Tire dealers who choose not to sell an aftermarket tire pressure monitoring system could be turning their backs on a hefty boost to the bottom line.
Selling just five systems a week-at a cost to the customer of less than $200 per installation-could boost a dealer's annual income by thousands of dollars, according to Michael Landers, president of Algonquin Scientific. The company developed the TireSafe pressure monitoring system, which was launched to dealers at the International Tire Expo in Las Vegas.
Driven by the requirements of the Transportation Recall Efficiency, Accountability and Documentation (TREAD) Act, demand for aftermarket tire pressure monitors is expected to take hold in the coming years.
According to the requirements of the TREAD Act, as many as 1.7 million 2004 model year cars will be equipped with a pressure monitoring system, with the number rising to 6 million in 2005 and 17 million in 2006.
This rapid growth in fitment of monitoring systems at the original equipment level will raise interest among motorists for retrofitting their other, older vehicles with a system as well, Mr. Landers said. And there are more than 160 million cars, light trucks and sport-utility vehicles on the road in North America today without a tire pressure monitoring system (TPMS).
Looking at it another way, there are 87 million tire purchase decisions made annually. Just capturing a fraction of those, he said, would mean a measurable boost in revenue.
``So there's considerable potential in the marketplace,'' Mr. Landers said, ``and if tire dealers don't come on board relatively early in the demand curve, they risk losing out to car dealers and others.
``Just look at car dealerships today,'' he continued. ``They're looking to raise their revenue per store,...and that means finding ways to make their customers captive customers.''
Algonquin Industries ``stumbled'' into the TPMS market in the mid-1990s when the company acquired patented technology and hired the inventor. Now five years and $5 million in development work later, the product is deemed ready for the market, Mr. Landers said.
Algonquin has taken a rather savvy approach to this market, choosing to test the consumer waters in lower profile markets such as recreational vehicles, boat and horse trailers etc.
Vehicle owners in these segments are more likely to spend a little extra to protect their investments, and they're also more likely to embrace a safety device for their other vehicles if they're convinced it works on their RVs or trailers.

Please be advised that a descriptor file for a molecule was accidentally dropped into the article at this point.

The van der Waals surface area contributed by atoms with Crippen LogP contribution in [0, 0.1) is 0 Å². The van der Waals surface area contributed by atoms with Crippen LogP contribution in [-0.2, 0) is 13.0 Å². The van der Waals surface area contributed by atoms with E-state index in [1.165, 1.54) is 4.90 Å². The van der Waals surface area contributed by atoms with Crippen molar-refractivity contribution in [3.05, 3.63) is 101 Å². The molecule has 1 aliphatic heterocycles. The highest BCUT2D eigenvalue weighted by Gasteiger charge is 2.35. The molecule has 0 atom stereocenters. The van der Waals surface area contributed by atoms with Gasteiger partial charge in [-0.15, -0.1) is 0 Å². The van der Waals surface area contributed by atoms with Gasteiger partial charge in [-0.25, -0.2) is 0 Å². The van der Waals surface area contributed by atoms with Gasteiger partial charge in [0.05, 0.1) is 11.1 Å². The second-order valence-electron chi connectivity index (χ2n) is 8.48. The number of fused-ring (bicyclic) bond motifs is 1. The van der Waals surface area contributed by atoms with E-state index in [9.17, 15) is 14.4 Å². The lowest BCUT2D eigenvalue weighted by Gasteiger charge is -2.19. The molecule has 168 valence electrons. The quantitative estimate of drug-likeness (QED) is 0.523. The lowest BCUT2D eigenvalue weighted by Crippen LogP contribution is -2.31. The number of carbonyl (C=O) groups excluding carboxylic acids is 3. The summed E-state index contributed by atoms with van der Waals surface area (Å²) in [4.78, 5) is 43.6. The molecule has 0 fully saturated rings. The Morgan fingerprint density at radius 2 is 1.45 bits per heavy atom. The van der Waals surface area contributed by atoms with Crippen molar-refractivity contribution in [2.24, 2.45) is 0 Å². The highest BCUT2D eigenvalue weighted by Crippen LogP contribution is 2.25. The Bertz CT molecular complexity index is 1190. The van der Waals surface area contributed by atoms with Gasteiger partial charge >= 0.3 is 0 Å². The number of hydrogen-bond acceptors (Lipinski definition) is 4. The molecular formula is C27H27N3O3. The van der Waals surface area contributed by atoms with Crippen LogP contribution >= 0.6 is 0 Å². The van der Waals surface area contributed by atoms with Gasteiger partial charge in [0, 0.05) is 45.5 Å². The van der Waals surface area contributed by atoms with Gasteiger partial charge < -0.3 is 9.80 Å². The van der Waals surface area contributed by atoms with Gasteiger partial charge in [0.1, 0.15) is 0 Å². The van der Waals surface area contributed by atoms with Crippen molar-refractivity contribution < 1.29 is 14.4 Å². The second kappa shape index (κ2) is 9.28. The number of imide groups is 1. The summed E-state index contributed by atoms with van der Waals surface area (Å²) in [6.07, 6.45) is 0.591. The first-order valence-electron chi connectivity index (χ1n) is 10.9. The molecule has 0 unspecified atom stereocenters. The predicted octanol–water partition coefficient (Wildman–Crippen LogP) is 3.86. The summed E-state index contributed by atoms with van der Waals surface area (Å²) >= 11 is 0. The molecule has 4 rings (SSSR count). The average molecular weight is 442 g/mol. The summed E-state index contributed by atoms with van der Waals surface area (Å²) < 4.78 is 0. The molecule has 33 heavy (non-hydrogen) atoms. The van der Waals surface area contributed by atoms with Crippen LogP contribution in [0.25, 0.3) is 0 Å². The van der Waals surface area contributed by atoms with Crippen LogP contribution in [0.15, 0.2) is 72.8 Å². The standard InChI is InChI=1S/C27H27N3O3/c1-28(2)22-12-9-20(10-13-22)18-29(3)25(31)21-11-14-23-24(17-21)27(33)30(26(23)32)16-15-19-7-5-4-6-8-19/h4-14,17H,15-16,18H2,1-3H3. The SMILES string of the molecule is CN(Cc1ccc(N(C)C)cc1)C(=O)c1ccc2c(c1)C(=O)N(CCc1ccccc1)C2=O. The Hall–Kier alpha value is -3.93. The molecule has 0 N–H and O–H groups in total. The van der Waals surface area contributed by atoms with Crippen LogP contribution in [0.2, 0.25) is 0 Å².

Recognizing that there already are several systems on the market, Mr. Landers said Algonquin chose to offer a product that's functional, reliable, affordable, and will help a tire dealer improve his bottom line.
TireSafe differs from other radio frequency-based systems in that it uses a relatively low frequency-only 33 kilohertz vs. 500 megahertz for other systems. This means the system requires a receiving unit mounted near each wheel, but also means rotating tires has no effect on the system's ability to do its job.
Installation of the TireSafe wheel units is simple. They are attached to the wheel by an adhesive rated to withstand 140 pounds of force; the centrifugal force on the 500-gram sending unit at 135 mph is 9 pounds, Mr. Landers said. This attachment design requires no metal strapping or other secondary attachments. And at only 500 grams, tire balancing presents little if any problem, the company said.
It should take a qualified mechanic about 45 minutes to an hour to install a system in a passenger car, Mr. Landers said, since TireSafe receiving units need to be mounted over or next to each wheel and then connected to the dashboard warning lights.
Since the system requires a unit near each wheel, TireSafe monitors the pressure in each tire individually, and the display unit tells which tire specifically to check. The system can monitor up to 34 tires using an in-cab display, Algonquin said. For the passenger car/light truck/SUV market, the company offers a basic four-wheel solo package along with a four-wheel deluxe, which allows the user to expand the system's capability to a trailer.
The company's system for trailers uses warning lights mounted on the trailers' fenders so they can be seen by the driver in his/her rear-view mirrors. The lights start flashing if there's a problem.
The batteries in the sending units have a 10-year lifespan, but Algonquin recommends changing the sending unit whenever the customer puts on new tires. A sending unit likely will cost about $20 at first, but the price may come down as production of them goes up.
``It's a safety issue,'' Mr. Landers said. ``We, the tire dealers, should look at it as helping protect the consumer from harm's way.''
Algonquin also recommends dealers make sure car owners leave with an extra sending unit or two in their glove box for emergencies on the road. The company believes the installation is simple enough that a qualified tire technician should be able to install a new sensor from an instruction card included with the extra sensors. A dealership could either package the extra sensors with the purchase, or sell them separately.
Algonquin has launched TireSafe three times, but withdrew the product on all three occasions after problems in the field cropped up, Mr. Landers said. The company is confident it now has the product market ready.
Algonquin recently got a boost in credibility when Bombardier Transportation Systems-the Canadian manufacturer of aircraft, trains, buses and marine and recreational vehicles-selected TireSafe for its airport transit systems vehicles.
Algonquin Scientific is part of the Algon-quin Group of companies, which has been supplying the automotive industry for more than 30 years. Among its products are the retractable running boards on Lincoln Navigators and other exterior cladding components.